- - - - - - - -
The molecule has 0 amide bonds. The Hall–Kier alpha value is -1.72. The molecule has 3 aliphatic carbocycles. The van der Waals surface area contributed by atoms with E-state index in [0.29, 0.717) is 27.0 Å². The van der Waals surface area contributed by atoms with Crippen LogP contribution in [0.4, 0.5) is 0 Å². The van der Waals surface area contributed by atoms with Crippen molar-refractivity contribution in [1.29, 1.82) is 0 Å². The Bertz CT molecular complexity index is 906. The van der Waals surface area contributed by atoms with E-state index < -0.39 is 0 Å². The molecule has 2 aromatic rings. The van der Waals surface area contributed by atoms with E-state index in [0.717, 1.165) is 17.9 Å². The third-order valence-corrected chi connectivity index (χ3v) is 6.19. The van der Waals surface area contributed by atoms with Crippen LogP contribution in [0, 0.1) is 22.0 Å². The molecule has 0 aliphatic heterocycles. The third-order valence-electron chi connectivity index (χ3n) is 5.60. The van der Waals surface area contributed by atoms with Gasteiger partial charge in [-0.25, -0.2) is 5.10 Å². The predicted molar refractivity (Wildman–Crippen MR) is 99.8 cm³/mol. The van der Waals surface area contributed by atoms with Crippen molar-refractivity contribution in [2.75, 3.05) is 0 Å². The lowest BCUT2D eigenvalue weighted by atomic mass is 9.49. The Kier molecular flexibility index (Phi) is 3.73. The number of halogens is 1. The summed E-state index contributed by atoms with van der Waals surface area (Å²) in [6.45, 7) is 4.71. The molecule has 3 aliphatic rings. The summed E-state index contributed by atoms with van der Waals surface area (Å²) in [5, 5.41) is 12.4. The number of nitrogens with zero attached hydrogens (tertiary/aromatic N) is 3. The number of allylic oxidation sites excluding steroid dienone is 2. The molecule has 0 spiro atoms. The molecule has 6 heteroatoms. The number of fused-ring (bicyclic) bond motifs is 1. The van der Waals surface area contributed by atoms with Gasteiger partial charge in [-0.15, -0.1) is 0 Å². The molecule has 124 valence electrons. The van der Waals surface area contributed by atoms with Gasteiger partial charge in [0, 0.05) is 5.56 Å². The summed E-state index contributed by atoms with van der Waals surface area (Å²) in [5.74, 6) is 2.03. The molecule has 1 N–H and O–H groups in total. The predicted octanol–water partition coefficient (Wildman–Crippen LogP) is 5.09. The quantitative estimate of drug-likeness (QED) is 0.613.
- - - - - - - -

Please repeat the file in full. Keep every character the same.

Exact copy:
The molecule has 0 amide bonds. The Hall–Kier alpha value is -1.72. The molecule has 3 aliphatic carbocycles. The van der Waals surface area contributed by atoms with E-state index in [0.29, 0.717) is 27.0 Å². The van der Waals surface area contributed by atoms with Crippen LogP contribution in [0.4, 0.5) is 0 Å². The van der Waals surface area contributed by atoms with Crippen molar-refractivity contribution in [1.29, 1.82) is 0 Å². The Bertz CT molecular complexity index is 906. The van der Waals surface area contributed by atoms with E-state index < -0.39 is 0 Å². The molecule has 2 aromatic rings. The van der Waals surface area contributed by atoms with E-state index in [0.717, 1.165) is 17.9 Å². The third-order valence-corrected chi connectivity index (χ3v) is 6.19. The van der Waals surface area contributed by atoms with Crippen LogP contribution in [0, 0.1) is 22.0 Å². The molecule has 0 aliphatic heterocycles. The third-order valence-electron chi connectivity index (χ3n) is 5.60. The van der Waals surface area contributed by atoms with Gasteiger partial charge in [-0.25, -0.2) is 5.10 Å². The predicted molar refractivity (Wildman–Crippen MR) is 99.8 cm³/mol. The van der Waals surface area contributed by atoms with Crippen molar-refractivity contribution in [2.75, 3.05) is 0 Å². The lowest BCUT2D eigenvalue weighted by atomic mass is 9.49. The Kier molecular flexibility index (Phi) is 3.73. The number of halogens is 1. The summed E-state index contributed by atoms with van der Waals surface area (Å²) in [6.45, 7) is 4.71. The molecule has 3 aliphatic rings. The summed E-state index contributed by atoms with van der Waals surface area (Å²) in [5, 5.41) is 12.4. The number of nitrogens with zero attached hydrogens (tertiary/aromatic N) is 3. The number of allylic oxidation sites excluding steroid dienone is 2. The molecule has 0 spiro atoms. The molecule has 6 heteroatoms. The number of fused-ring (bicyclic) bond motifs is 1. The van der Waals surface area contributed by atoms with Gasteiger partial charge in [-0.15, -0.1) is 0 Å². The molecule has 124 valence electrons. The van der Waals surface area contributed by atoms with Gasteiger partial charge in [0, 0.05) is 5.56 Å². The summed E-state index contributed by atoms with van der Waals surface area (Å²) in [5.74, 6) is 2.03. The molecule has 1 N–H and O–H groups in total. The predicted octanol–water partition coefficient (Wildman–Crippen LogP) is 5.09. The quantitative estimate of drug-likeness (QED) is 0.613.